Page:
It has been a while since I have written about poetry. I’m exploring lots of different things at the moment. I am working on a few different projects that I will be able to mention soon so I have not been watching or reading certain things as frequently as I used to.
I’m thinking about following a less structured approach and writing about what I gravitate towards rather than feeling like I have to watch something or read something specific.
I will still discuss movies, books, plays, poems, and short stories, but I also want to discuss writers, writing styles, picturebooks, music and so much more so I feel like I’m going to choose my topics more spontaneously for a while.
I have been to London and I am just home from Italy, as you will know if you keep up to date on my Instagram page @katelovesliterature.
In London I went to Shakespeare’s Globe and I bought some beautiful books, so lately I’ve been reading lots of Shakespeare and I would love to discuss his works in more detail. Stay tuned for that.
In Italy, we went to Florence and we visited the House of Dante. If you have not read my piece all about the trip then you should and you can if you click the link below.
That link will take you to my piece entitled Italy 2022 – Four Cities, Six Days.
In that piece, I spoke about our entire trip to Italy, including the day we spent in Florence.
My boyfriend and I both love Dante. We’ve both studied his work at different times in our lives so going to visit the House of Dante was a stop that we were both really looking forward to.
I would highly recommend it. I believe the entry fee was €8 each. It was beautiful. We really enjoyed walking around the house and seeing all of the history being displayed. Dante’s life and his contribution to literature was being celebrated.
Dante was one of the most influential poets. His work The Divine Comedy is an epic poem and it is considered to be one of the greatest and most important pieces in the Italian language.
Dante’s work was influential in many ways. Dante’s depictions of Heaven and Hell in The Divine Comedy have had a huge impact on how society today pictures Heaven and Hell because his work heavily influenced Western art. Dante’s work has been interpreted countless times.
It truly is amazing when you think about how Dante wrote this poem in the 14th century and yet the poem’s themes will always be relevant. The work asks questions such as what is evil?
I think about this question often in 2022. What is evil? One could look at the news and come up with a hundred different answers or more. People have clashing opinions about what is and is not evil.
I take this question, a question that Dante put forward in the 14th century, and I bring it into context in 2022, and I think about what literature does with that question today. I feel that this question has been expanded. Now, we don’t just ask what is evil? We ask how does something or someone become evil? We ask, is evil born or is it made? We think about concepts like nature vs nurture.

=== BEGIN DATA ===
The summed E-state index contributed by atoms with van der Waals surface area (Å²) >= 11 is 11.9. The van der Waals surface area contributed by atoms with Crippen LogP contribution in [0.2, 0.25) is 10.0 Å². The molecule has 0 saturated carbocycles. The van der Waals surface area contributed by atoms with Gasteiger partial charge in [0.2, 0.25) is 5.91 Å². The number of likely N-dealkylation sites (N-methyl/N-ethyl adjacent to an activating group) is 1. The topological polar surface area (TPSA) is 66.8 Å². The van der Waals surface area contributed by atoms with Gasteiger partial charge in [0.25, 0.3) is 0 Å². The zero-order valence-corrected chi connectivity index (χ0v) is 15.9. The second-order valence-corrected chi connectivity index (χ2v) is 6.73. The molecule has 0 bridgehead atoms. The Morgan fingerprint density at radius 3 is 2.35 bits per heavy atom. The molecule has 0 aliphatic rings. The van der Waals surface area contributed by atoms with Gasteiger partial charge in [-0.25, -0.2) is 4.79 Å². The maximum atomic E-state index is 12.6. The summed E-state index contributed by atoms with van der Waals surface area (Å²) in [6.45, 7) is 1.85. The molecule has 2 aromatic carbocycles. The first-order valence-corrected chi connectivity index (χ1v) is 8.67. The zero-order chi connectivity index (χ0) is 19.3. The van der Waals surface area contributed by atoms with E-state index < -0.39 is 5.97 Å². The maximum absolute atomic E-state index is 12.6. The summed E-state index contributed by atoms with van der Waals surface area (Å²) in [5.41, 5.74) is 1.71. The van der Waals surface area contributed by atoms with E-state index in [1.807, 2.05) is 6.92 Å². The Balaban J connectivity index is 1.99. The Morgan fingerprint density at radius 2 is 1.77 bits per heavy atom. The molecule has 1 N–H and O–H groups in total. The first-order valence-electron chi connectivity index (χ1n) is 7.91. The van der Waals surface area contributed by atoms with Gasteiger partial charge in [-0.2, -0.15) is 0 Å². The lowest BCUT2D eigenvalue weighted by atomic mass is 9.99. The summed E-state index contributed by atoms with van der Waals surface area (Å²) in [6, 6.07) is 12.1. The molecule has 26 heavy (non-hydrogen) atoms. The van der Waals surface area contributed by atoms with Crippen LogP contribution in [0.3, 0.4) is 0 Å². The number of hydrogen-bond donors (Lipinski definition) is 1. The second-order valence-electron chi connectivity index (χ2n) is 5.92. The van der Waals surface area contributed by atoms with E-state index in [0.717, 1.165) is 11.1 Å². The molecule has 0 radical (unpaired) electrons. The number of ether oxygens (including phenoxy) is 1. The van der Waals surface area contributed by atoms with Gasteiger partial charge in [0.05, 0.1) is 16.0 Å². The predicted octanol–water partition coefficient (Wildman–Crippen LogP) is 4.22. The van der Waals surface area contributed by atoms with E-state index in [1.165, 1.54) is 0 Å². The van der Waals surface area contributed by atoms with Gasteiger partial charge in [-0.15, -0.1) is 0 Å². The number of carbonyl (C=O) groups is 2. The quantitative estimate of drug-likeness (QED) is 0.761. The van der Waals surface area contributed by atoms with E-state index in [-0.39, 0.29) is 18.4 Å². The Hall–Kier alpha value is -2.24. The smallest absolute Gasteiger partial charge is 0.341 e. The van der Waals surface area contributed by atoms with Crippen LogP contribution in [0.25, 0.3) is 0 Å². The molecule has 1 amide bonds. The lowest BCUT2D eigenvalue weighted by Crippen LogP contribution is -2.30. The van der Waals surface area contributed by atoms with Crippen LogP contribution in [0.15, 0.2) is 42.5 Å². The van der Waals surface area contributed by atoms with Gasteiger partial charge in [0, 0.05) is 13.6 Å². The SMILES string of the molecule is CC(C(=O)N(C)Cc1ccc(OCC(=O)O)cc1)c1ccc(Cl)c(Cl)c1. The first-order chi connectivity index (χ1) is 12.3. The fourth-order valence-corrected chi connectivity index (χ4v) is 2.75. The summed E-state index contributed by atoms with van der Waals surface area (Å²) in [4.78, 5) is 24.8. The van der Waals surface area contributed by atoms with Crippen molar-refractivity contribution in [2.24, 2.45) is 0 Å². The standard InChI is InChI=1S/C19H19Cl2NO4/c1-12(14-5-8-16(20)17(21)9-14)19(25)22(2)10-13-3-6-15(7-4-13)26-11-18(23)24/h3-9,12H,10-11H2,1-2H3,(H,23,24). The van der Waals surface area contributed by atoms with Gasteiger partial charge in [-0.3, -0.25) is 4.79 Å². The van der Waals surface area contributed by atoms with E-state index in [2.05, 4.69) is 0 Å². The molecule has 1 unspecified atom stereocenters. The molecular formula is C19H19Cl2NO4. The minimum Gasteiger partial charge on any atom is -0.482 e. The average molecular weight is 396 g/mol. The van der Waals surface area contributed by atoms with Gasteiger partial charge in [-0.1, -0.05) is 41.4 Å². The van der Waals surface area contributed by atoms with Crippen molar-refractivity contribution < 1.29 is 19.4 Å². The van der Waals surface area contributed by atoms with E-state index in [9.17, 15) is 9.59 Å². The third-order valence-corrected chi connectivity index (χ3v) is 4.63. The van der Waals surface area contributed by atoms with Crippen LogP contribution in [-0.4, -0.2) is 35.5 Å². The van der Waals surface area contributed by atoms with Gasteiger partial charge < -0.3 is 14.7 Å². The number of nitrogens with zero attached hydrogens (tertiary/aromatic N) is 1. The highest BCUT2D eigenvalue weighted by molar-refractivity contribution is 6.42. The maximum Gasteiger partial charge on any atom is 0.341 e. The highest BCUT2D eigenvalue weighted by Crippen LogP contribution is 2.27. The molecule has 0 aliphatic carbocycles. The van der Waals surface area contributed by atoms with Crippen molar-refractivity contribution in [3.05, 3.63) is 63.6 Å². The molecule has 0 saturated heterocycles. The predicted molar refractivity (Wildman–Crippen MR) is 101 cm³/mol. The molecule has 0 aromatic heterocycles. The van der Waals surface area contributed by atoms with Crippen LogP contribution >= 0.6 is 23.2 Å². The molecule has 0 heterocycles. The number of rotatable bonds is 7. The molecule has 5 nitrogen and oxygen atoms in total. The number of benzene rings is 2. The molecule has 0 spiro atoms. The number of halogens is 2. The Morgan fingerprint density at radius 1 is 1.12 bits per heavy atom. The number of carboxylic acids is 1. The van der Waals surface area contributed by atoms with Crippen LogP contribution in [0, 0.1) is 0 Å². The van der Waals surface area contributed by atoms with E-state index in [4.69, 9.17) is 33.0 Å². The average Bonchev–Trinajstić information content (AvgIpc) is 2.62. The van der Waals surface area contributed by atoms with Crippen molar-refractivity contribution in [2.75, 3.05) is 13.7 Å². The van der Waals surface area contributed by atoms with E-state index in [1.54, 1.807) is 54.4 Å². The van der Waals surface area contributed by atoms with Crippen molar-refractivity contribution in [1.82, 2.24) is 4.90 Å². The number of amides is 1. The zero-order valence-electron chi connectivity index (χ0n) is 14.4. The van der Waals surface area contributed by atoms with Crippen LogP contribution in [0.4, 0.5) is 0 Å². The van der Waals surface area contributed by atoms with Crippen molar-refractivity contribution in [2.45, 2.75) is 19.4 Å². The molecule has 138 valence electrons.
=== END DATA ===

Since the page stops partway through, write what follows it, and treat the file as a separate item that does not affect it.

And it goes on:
The questions and themes that exist in Dante’s work may have changed and evolved over time but the questions still stand. Dante could easily be studied alongside a contemporary work as I think it would be really interesting to examine how works from extremely different times tackle very similar questions.
Dante is also highly influential because he insisted on writing his works in Italian rather than in Latin. While The Divine Comedy is indeed an epic poem that tackles complex questions and portrays a man’s physical and emotional journey to Hell before he finds divine love, the poem is written in an easy-to-understand style. When Dante was writing this work, Italian was the language of the people. At this time, most poetry was written in Latin, however only the most educated readers would be able to read Latin and Dante wanted his work to be more accessible so he wrote in Italian and by doing so, he established using vernacular and colloquialisms. He even uses cheeky, dirty humour in his poems.
I think this is brilliant because even today, the arts being accessible to all is still a relevant topic. Tickets can be very expensive, academic journals can require a subscription, sometimes things are written in a style that is just too complex which means that not everyone can follow. Places are not always accessible to everyone. Being able to afford experiences and being able to attend these experiences is really important.
It is so important to acknowledge history. There was a time when only the rich could read.
Thankfully, over time, things continue to evolve. I have written about how I really loved the fact that theatre was live streamed during the pandemic so that theatre could be enjoyed from home and while I am delighted to be able to attend shows again, it is important to remember that not everyone can and we should not abandon other options just because we can be in an audience again. The arts being accessible is really important and shows were just one example of this.
I think it is pretty cool that we see things written in easy, straightforward, everyday language, we can nod to Dante because he felt that was important all the way back in the 14th century and it just demonstrates the impact that someone can have.
In the House of Dante, I bought a beautiful illustrated edition of Inferno.
I think my plan is to read it and then write about it in sections as it is a big work.
I look forward to writing more about it.
Have you read any of Dante’s works? Let me know.